Depression Affects Everyone
Dealing with a depressed husband who is in denial is not easy. But, by not addressing the issue, your husband continues to be ill or get worse, even suicidal, and you lose out as well. Depression makes men feel like they are worthless and hopeless. They can’t change how they feel without treatment. “Depression isn’t just your husband’s problem; it’s your problem and your children’s too. Luckily, there are ways to address the issue,” Totten explains. “The top priority is to get your husband into treatment. You have to ask yourself, ‘What have I got to lose?’ You simply need to take action for everyone’s sake.”
Terrence Real, a psychotherapist and author of I Don’t Want to Talk About It: Overcoming the Secret Legacy of Male Depression, offers his perspective, “Women in a relationship with a depressed man feel faced with a painful dilemma. They can either confront the man with his depression – which may further shame him – or else collude with him in minimizing it, a course that offers no hope for relief.” He offers some strong advice to women, “You absolutely have the right, even the obligation, to put your foot down. You have to insist on good health in your family. It serves no one any good to back off; go to the mat on this issue. It affects your husband and marriage, and
absolutely your children.”
He reminds women, “Remember, you are still married and at one time he listened to you. Don’t be afraid to make this a fight. This is no time to stand on ceremony. Make a doctor’s appointment, go out to dinner afterwards, be romantic, or bribe him; whatever it takes.”
What Wives Can Do
Totten was able to help her father get diagnosed and treated for depression; but only after tragically losing her brother to suicide over fifteen years ago because he was never diagnosed. She realized her dad was exhibiting signs of depression and started Families for Depression Awareness, after finding no help for families who wanted to get involved in a relative’s treatment.
Totten says she had to call her father’s doctor and tell him her father had depression. But she didn’t know how to get him to see the doctor. “Finally, my dad said he thought he had the flu, but he didn’t. I agreed with him and was able to get him to the doctor under this pretense.”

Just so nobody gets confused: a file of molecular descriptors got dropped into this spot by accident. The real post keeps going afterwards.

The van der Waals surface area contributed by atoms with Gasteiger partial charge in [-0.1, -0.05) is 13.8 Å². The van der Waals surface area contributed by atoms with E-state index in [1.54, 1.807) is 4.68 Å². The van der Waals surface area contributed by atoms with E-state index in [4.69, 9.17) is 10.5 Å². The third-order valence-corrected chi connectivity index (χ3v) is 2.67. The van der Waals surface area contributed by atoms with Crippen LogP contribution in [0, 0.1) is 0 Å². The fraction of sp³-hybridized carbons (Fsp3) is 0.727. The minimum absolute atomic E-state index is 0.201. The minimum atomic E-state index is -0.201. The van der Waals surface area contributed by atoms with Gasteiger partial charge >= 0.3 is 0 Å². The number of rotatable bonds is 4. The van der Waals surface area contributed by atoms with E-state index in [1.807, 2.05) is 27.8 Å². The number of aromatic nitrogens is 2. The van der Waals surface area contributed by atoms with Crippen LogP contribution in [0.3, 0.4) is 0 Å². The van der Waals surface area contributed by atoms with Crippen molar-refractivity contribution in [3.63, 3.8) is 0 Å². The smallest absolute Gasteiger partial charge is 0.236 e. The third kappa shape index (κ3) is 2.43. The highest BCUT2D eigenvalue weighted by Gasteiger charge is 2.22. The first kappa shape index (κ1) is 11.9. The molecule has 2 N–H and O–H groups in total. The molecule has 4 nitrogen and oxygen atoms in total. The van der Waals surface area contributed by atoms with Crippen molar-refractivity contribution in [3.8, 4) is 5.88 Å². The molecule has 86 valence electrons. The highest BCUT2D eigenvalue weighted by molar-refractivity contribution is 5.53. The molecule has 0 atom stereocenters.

With a resistant spouse, Totten believes women need to take a similar tack. “Call the doctor and explain that your husband has depression. Explain what the symptoms are. Then, make the appointment for him. Go with him. If he resists, ask him to do it just for you, to make you feel better.”
Anne Sheffield, author of Depression Fallout, agrees with Totten. “Denial is very common, particularly in men. They think depression is a sign of weakness, or someone with it is mentally defective.” She reinforces that wives should not be accusatory and instead need to address different behaviors, like sleep problems, “It’s better not to say: I think you have depression. He is most likely to come back with ‘If anyone’s depressed it’s you!'”
She points out even though men may willingly go to talk therapy, sometimes they are unwilling to take any sort of medication because of a possible loss of libido. “He doesn’t want to be stuck with no sex drive.” Sheffield stresses to try different or a mix of medications and “tell your husband to give it at least six weeks to work.”
Laura Rosen, PhD, co-author of When Someone You Love Is Depressed, says wives need to educate their husbands. “Leave brochures out; highlight a section so he has some understanding.” She suggests, “I’ve noticed you don’t seem yourself…it would help me if you talk about it; I’m up at night and really anxious.” Collaborate together and then go so far as to get a consultation, get a name, and make an appointment.”
Another way to get husbands educated is to have them take an anonymous depression questionnaire that tells a person whether they may be suffering from depression.